Making Data Relevant at Carnegie Library of Pittsburgh

Photo of green maple leaves in dappled sunlight

We caught up in May with Eleanor Tutt of Carnegie Library of Pittsburgh, who also has funding from IMLS to work on data but with a focus on citizen engagement with data. Here’s an excerpt from a blog post outlining some of their work:

Data seems to come up in all sorts of conversations these days, and they reach way beyond math class. For example, civic data—which includes information about our city and citizens—is a great way to engage with your community on a deeper level, and can be a powerful tool for change! Since civic data is about the people and places you see every day, it can be tough to notice. Based out of CLP-Main, the Civic Information Services team is helping to uncover and share the ways data fits into life at the Library and throughout Pittsburgh, and we have a lot of fun stuff in store.

The STEM Committee has been busy sowing the seeds for their Super Science Kits, and we just couldn’t wait to join them. Some of our favorite collaborations so far can be found in the Tree Kit. Two activities included in this kit feature data front and center: “Forest Logbook” and “Make a Tree Map.”

Have you ever kept a nature journal? Ever taken notes while walking in the woods? Surprise! You were actually collecting data. The “Forest Logbook” activity invites you to tame wild data with a pencil and paper. While on a short nature walk around the library, kids will keep a close eye on the plants and animals they encounter, making notes as they go. Collecting nature data is especially exciting because we can measure anything from the size of a tree trunk to the furriness of a squirrel’s tail. And what fun would our data be if we couldn’t share it with friends? The group is encouraged to share and compare data with each other, which gives us the chance to spot similarities and differences. This activity serves as an easy introduction to observation and collaboration, both of which are crucial steps in data collection. While the trees are busy making oxygen outside, do you ever wonder what’s up with the air in your own home? You can check out one of our Speck Air Quality Monitors for some super practical data collection.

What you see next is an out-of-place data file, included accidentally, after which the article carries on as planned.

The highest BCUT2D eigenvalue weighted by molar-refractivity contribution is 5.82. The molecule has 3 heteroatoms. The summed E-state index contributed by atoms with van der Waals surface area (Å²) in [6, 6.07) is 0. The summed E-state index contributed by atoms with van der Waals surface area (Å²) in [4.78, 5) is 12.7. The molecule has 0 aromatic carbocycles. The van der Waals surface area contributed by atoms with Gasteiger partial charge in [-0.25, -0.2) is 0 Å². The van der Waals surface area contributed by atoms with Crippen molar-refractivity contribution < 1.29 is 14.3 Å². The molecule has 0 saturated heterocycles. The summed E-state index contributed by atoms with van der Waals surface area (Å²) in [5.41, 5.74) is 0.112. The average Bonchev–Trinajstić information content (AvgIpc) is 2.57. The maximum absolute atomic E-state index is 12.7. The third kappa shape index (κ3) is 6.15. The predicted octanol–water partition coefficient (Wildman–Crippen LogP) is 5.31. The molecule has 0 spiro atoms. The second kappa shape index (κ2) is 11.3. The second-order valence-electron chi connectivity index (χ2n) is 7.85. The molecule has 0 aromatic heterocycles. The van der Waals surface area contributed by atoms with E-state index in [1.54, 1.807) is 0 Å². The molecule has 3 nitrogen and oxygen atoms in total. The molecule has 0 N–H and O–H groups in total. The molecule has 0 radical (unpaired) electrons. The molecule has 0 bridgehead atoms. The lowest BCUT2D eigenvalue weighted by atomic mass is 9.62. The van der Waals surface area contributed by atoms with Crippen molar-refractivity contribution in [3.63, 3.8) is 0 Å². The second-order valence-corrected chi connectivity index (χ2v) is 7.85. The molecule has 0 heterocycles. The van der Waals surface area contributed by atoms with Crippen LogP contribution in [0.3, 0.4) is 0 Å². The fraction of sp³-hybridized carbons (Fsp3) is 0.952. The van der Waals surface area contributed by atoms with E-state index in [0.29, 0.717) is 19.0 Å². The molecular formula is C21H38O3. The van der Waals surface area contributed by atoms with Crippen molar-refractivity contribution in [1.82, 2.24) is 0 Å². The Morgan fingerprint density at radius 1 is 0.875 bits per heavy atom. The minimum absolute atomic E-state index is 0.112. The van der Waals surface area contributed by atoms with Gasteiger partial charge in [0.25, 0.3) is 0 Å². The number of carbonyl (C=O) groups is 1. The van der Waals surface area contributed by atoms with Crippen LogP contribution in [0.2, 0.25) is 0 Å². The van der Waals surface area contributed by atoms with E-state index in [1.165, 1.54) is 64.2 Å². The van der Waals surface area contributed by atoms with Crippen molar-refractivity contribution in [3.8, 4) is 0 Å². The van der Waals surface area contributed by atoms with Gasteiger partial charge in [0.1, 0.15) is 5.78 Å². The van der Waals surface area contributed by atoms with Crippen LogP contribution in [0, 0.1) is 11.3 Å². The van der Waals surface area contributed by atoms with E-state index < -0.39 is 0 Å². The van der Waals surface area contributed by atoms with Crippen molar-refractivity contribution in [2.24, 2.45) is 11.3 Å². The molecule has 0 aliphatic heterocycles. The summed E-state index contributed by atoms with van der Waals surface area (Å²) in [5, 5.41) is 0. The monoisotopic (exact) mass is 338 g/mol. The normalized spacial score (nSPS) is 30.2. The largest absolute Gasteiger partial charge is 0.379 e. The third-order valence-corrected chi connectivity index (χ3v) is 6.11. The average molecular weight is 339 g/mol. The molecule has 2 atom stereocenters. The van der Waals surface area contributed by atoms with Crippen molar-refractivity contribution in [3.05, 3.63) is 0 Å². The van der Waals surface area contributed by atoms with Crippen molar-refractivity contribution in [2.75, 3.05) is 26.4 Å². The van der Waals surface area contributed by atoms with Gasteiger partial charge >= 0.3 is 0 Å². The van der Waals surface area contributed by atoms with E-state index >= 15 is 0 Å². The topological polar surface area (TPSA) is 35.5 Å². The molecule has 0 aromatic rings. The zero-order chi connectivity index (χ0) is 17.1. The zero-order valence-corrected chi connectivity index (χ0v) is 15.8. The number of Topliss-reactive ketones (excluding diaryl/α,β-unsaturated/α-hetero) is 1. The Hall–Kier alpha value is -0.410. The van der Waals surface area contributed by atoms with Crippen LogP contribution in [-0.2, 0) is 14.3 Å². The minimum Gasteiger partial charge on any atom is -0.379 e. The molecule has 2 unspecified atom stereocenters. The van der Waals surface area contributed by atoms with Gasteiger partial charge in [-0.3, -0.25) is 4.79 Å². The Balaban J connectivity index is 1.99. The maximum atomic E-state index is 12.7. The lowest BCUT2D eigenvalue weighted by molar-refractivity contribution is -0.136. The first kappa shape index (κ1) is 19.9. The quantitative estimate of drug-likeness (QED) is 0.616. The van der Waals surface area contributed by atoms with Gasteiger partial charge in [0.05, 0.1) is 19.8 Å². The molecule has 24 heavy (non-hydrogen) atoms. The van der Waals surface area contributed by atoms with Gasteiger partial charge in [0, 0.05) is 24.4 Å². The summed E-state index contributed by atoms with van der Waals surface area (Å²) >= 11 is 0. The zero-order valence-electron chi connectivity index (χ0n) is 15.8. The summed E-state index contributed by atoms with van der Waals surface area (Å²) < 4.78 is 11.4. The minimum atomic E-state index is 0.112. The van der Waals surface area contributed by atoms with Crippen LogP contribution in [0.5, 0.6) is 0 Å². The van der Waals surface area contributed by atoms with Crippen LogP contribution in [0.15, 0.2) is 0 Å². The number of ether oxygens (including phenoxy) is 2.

Pittsburghers are really lucky when it comes to data, because the Western Pennsylvania Regional Data Center gives us access to a bunch of cool civic information, from playgrounds to bus stops. The dataset we use for our “Make a Tree Map” activity was created by the City of Pittsburgh. Taking a close look at data and comparing it to what we see outside is an important part of data literacy, as we can use that step to determine why and how data is collected. After that, it’s time to create our own tree maps! Because we can create our map using characteristics from climbability to circumference, each one will be a totally unique look at the same set of data.

Sound fun? Read the rest of the post here. Also, here’s some trivia: at the time of his retirement, my great-uncle was the longest-serving employee at this library system, having spent over 40 years as a bookbinder.

Image: Pixabay.com (public domain)

Originally posted to our data literacy project site

 

 

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